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3.0 out of 5 stars Intriguing concept, doesn't go far enough, 11 Dec. 2012
J. Stafford - See all my reviews
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The concept of the Indigo Prime agency as protectors of reality itself is a fantastic one. The basic trappings may be the standard 2000ad sci-fi cliches, but it reminds this reader of some of Michael Moorcocks more fanciful multiverse works, Dancers at the end of time, with a strong nod to Jerry Cornelius.

Many characters are hinted at, teams of seamsters, sceneshifters, imagineers, all with fantastical skills and roles in the protection of the fabric of space and time. Unfortunately, despite this being the 'complete' collection (which it's not, as noted by a previous reviewer, it's missing all of the prose pieces for starters, which are some of the best tales in my eyes) we actually meet very few of them.

'Killing Time' (the main work in this volume) is intriguing, the main characters well defined, but the story tails off badly towards the end, leaving the entire volume to finish on a sour, inconclusive note.

Perhaps the most exciting thing about Indigo Prime as a complete collection is what it offers the imagination as a 'might have been'. If I was inclined towards fan-fiction as a medium, this would be my first port of call as a setting. What the book itself actually contains is far less entertaining.
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6 of 9 people found the following review helpful
3.0 out of 5 stars Finickity and over worked, 19 Feb. 2006
This review is from: The Complete Indigo Prime (Paperback)
John Smith's particular brand of hermetic, often perverse sci-fi/body-horror is certainly not to everyone's taste. The existence of this collection is probably down to inclusion of the final story "Killing Time", one of Smith's more highly regarded stories from the pages of 2000AD. Indigo Prime itself is a trans-dimensional organisation at the heart of 53 parallel realities with the job of keeping everything running smoothly, cleaning up the mess left by time travellers, and dealing with accidents or supernatural monsters that somehow always seem to threaten the end of the world (or at least one version of it). Oh, and Jack the Ripper too.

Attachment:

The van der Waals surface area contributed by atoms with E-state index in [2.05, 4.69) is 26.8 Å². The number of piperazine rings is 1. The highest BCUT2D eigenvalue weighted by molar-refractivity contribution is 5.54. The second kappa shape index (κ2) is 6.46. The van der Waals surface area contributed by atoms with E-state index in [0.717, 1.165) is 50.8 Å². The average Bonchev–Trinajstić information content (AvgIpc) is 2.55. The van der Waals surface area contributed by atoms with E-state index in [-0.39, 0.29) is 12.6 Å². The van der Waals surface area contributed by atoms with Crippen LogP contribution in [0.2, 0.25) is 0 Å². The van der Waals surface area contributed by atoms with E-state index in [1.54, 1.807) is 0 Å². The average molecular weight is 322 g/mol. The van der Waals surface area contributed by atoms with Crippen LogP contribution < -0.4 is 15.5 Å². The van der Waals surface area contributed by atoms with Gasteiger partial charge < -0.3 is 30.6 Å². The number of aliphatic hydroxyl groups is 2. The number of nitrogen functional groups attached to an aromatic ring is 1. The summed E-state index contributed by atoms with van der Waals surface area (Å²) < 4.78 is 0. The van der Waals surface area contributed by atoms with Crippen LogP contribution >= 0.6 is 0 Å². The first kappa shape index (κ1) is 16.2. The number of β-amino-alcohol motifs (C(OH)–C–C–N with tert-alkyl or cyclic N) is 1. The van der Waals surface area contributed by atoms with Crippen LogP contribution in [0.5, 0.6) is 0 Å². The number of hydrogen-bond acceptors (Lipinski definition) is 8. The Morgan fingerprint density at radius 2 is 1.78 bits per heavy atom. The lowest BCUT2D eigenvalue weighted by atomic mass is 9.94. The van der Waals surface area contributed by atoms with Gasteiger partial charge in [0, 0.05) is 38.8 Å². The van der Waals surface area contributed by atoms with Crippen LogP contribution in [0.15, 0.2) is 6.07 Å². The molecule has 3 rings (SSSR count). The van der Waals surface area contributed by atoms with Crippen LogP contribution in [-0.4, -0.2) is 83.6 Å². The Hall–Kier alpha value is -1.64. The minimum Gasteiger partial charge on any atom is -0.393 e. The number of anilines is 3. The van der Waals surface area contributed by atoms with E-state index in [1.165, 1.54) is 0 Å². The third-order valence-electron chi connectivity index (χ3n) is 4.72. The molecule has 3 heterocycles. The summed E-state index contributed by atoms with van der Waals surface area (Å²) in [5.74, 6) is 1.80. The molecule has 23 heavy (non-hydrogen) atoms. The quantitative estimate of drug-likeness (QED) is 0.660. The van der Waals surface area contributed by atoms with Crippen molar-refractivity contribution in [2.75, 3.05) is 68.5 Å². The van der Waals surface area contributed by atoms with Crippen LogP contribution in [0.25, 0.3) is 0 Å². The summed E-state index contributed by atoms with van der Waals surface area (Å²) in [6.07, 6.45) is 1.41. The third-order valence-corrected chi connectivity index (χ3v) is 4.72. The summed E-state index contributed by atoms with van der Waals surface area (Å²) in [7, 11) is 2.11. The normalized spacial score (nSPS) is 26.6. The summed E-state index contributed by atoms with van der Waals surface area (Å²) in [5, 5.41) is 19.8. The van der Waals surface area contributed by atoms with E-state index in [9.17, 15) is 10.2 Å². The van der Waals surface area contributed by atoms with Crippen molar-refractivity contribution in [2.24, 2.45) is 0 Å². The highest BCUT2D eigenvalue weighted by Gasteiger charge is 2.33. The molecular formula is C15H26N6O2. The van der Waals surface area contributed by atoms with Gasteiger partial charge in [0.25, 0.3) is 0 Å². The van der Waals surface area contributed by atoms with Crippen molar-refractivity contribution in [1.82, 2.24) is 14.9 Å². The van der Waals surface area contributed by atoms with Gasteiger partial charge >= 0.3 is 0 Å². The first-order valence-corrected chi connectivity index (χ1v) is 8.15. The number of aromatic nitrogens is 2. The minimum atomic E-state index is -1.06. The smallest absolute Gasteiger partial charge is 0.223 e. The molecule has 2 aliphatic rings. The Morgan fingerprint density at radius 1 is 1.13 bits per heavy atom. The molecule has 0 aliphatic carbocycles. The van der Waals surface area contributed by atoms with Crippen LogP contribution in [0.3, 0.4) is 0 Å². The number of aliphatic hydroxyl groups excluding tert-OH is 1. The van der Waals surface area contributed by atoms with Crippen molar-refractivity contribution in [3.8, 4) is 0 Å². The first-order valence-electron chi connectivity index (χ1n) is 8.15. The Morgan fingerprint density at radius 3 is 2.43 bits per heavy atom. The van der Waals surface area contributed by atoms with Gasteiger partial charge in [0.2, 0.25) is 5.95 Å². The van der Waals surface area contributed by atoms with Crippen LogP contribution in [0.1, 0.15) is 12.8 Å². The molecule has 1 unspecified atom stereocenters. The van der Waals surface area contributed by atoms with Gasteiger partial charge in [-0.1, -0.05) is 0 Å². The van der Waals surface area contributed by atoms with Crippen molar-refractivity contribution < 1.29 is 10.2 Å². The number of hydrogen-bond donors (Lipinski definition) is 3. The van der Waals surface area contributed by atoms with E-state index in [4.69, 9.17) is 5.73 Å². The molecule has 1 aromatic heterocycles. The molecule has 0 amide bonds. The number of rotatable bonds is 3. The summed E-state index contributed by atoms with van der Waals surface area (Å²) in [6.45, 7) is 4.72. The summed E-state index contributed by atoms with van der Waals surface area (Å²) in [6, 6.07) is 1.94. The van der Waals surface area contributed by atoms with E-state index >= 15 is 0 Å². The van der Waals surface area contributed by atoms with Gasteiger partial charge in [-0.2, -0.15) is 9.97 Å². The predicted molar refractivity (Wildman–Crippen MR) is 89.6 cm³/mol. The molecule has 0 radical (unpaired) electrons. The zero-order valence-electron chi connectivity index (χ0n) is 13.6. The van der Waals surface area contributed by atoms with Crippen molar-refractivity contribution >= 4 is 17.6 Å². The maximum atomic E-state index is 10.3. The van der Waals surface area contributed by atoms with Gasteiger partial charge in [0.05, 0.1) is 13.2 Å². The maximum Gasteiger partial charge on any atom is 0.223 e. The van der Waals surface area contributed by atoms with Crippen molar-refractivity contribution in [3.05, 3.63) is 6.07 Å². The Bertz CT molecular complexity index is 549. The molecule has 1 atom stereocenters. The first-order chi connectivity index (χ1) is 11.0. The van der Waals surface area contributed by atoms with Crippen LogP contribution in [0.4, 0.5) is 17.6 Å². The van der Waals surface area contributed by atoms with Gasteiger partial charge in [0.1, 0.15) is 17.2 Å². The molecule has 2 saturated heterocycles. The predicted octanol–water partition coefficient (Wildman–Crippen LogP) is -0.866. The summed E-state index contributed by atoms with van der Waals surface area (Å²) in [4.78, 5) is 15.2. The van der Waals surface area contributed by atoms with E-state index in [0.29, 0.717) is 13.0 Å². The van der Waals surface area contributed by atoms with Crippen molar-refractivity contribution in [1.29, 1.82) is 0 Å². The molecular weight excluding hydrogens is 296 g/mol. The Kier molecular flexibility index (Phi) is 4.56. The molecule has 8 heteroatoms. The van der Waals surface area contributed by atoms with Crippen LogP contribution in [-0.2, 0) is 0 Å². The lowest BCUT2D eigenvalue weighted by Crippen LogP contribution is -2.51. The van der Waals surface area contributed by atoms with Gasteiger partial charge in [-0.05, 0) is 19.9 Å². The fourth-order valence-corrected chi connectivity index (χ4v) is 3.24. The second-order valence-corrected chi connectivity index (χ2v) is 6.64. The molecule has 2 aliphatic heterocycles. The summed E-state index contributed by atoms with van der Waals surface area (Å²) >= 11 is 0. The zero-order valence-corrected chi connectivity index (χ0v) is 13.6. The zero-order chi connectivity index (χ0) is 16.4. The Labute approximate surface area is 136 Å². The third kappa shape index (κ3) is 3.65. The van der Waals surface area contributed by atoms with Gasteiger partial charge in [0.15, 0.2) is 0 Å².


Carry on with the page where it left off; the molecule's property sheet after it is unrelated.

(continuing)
The concept first reared its head in another of Smith's creations, Tyranny Rex (not collected here), with the appearance of two former operatives, Fegredo and Lobe. Their own adventure, 'The Issigri Variations', is the first story in this volume. It's an ok tale, enlivened by the framing device that has the story being presented as a stage play sometime after the action it's describing. It's hampered by Mike Hadley's rather cramped and overcrowded black and white art which can't have been improved by being shrunk from the size in which it was originally presented.
Following that we get the start of the series proper, with a brief description of the organisation itself, and then a series of slight, tongue in cheek shorts, all with an intended sting in the tale. The best of these is probably 'How the Land Lied' which also adds neo-colonialism into the mix. Chis Weston's early black and white art is again crowded with detail and also rather stiff.
None of these stories is entirely without merit, but neither are they wholly successfull in their attempts to combine off-kilter absurdist humour with supernatural horror. 'Killing Time' is by far the best thing in the book, and looks the best too with Chris Weston's now fully painted art a vast improvement on his previous work on the series. The fussy dialogue, focussing on trivialities, works well in fleshing out the charicatured Victorian characters who travel back in time, unbeknownst to them accompanied by Jack the Ripper. Also on board are Winwood and Cord, two Indigo Prime operatives with their own agenda. The problem though, is that the story doesn't really go anywhere. The ending contains some admitedly very inventive nastiness and an apocalypse which seems to be straining for significance.
Fun as all this is, Indigo Prime nevertheless has the feel of pack of cards which the write has just collapsed after placing that final card. When your fictional environment contains all reality (and then some), and can simply be restarted once the game is over, going through the motions of telling the story starts to seem rather irrelevent.
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The Complete Indigo Prime
The Complete Indigo Prime by John Smith (Paperback - 1 Jun. 2005)
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